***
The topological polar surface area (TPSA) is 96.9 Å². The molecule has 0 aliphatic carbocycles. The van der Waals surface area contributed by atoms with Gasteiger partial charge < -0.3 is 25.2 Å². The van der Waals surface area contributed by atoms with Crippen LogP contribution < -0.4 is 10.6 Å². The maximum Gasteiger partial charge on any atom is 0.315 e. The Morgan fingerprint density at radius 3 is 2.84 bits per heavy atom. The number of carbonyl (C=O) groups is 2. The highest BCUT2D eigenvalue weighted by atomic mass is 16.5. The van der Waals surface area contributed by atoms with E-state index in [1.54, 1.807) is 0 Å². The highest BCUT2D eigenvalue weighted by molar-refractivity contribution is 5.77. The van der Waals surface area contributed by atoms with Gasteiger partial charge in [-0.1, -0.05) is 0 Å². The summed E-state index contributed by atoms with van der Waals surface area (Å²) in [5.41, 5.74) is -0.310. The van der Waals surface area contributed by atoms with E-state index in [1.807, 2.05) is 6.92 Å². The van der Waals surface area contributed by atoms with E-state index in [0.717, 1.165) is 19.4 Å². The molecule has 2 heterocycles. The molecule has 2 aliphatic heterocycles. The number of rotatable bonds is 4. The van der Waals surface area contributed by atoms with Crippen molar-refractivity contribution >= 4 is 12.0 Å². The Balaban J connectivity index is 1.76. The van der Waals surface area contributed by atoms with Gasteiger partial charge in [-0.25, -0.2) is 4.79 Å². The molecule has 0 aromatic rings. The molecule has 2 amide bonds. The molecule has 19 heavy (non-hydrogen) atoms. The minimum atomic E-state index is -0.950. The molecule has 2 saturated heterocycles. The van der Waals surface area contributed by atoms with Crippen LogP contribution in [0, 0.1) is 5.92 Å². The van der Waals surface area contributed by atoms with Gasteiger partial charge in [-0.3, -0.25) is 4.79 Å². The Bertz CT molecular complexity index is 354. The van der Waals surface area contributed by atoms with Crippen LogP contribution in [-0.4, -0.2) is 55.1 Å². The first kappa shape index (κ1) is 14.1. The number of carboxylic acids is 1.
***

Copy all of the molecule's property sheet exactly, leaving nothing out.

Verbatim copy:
The topological polar surface area (TPSA) is 96.9 Å². The molecule has 0 aliphatic carbocycles. The van der Waals surface area contributed by atoms with Gasteiger partial charge < -0.3 is 25.2 Å². The van der Waals surface area contributed by atoms with Crippen LogP contribution < -0.4 is 10.6 Å². The maximum Gasteiger partial charge on any atom is 0.315 e. The Morgan fingerprint density at radius 3 is 2.84 bits per heavy atom. The number of carbonyl (C=O) groups is 2. The highest BCUT2D eigenvalue weighted by atomic mass is 16.5. The van der Waals surface area contributed by atoms with E-state index in [1.54, 1.807) is 0 Å². The highest BCUT2D eigenvalue weighted by molar-refractivity contribution is 5.77. The van der Waals surface area contributed by atoms with Gasteiger partial charge in [-0.1, -0.05) is 0 Å². The summed E-state index contributed by atoms with van der Waals surface area (Å²) in [5.41, 5.74) is -0.310. The van der Waals surface area contributed by atoms with E-state index in [1.807, 2.05) is 6.92 Å². The van der Waals surface area contributed by atoms with E-state index in [0.717, 1.165) is 19.4 Å². The molecule has 2 heterocycles. The molecule has 2 aliphatic heterocycles. The number of rotatable bonds is 4. The van der Waals surface area contributed by atoms with Crippen molar-refractivity contribution >= 4 is 12.0 Å². The Balaban J connectivity index is 1.76. The van der Waals surface area contributed by atoms with Gasteiger partial charge in [-0.25, -0.2) is 4.79 Å². The molecule has 0 aromatic rings. The molecule has 2 amide bonds. The molecule has 19 heavy (non-hydrogen) atoms. The minimum atomic E-state index is -0.950. The molecule has 2 saturated heterocycles. The van der Waals surface area contributed by atoms with Crippen LogP contribution in [0, 0.1) is 5.92 Å². The van der Waals surface area contributed by atoms with Gasteiger partial charge in [-0.3, -0.25) is 4.79 Å². The Bertz CT molecular complexity index is 354. The van der Waals surface area contributed by atoms with Crippen LogP contribution in [-0.4, -0.2) is 55.1 Å². The first kappa shape index (κ1) is 14.1. The number of carboxylic acids is 1.